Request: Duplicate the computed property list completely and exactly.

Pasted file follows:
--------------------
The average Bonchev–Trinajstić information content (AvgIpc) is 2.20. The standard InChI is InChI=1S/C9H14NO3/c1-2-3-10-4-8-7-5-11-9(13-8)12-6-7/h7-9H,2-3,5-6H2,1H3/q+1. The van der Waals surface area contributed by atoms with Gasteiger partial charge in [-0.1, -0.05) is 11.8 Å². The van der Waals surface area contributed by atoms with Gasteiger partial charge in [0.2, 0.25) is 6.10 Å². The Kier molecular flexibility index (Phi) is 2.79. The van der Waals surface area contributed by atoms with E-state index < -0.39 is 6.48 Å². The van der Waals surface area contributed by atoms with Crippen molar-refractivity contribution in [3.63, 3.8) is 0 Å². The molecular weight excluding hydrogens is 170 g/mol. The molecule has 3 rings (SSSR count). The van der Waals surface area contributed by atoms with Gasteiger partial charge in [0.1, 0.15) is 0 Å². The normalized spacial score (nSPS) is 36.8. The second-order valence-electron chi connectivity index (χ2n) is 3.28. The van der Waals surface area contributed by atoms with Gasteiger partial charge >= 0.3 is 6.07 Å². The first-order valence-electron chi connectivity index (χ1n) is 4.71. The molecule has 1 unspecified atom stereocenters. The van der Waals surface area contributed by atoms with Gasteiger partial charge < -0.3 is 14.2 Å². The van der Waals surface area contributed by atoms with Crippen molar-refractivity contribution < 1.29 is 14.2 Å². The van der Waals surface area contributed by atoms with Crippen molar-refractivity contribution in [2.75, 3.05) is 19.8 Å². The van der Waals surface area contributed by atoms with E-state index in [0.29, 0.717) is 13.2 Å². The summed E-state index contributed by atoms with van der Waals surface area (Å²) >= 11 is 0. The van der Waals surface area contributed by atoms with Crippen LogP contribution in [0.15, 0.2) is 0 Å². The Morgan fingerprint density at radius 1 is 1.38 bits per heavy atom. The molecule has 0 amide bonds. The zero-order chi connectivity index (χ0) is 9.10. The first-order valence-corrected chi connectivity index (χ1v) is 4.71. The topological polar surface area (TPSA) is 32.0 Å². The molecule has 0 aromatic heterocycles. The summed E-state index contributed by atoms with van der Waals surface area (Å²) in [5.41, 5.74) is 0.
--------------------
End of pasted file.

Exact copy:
The average Bonchev–Trinajstić information content (AvgIpc) is 2.20. The standard InChI is InChI=1S/C9H14NO3/c1-2-3-10-4-8-7-5-11-9(13-8)12-6-7/h7-9H,2-3,5-6H2,1H3/q+1. The van der Waals surface area contributed by atoms with Gasteiger partial charge in [-0.1, -0.05) is 11.8 Å². The van der Waals surface area contributed by atoms with Gasteiger partial charge in [0.2, 0.25) is 6.10 Å². The Kier molecular flexibility index (Phi) is 2.79. The van der Waals surface area contributed by atoms with E-state index < -0.39 is 6.48 Å². The van der Waals surface area contributed by atoms with Crippen molar-refractivity contribution in [3.63, 3.8) is 0 Å². The molecular weight excluding hydrogens is 170 g/mol. The molecule has 3 rings (SSSR count). The van der Waals surface area contributed by atoms with Gasteiger partial charge in [0.1, 0.15) is 0 Å². The normalized spacial score (nSPS) is 36.8. The second-order valence-electron chi connectivity index (χ2n) is 3.28. The van der Waals surface area contributed by atoms with Gasteiger partial charge >= 0.3 is 6.07 Å². The first-order valence-electron chi connectivity index (χ1n) is 4.71. The molecule has 1 unspecified atom stereocenters. The van der Waals surface area contributed by atoms with Gasteiger partial charge < -0.3 is 14.2 Å². The van der Waals surface area contributed by atoms with Crippen molar-refractivity contribution < 1.29 is 14.2 Å². The van der Waals surface area contributed by atoms with Crippen molar-refractivity contribution in [2.75, 3.05) is 19.8 Å². The van der Waals surface area contributed by atoms with E-state index in [0.29, 0.717) is 13.2 Å². The summed E-state index contributed by atoms with van der Waals surface area (Å²) >= 11 is 0. The van der Waals surface area contributed by atoms with Crippen LogP contribution in [0.15, 0.2) is 0 Å². The Morgan fingerprint density at radius 1 is 1.38 bits per heavy atom. The molecule has 0 amide bonds. The zero-order chi connectivity index (χ0) is 9.10. The first-order valence-corrected chi connectivity index (χ1v) is 4.71. The topological polar surface area (TPSA) is 32.0 Å². The molecule has 0 aromatic heterocycles. The summed E-state index contributed by atoms with van der Waals surface area (Å²) in [5.41, 5.74) is 0.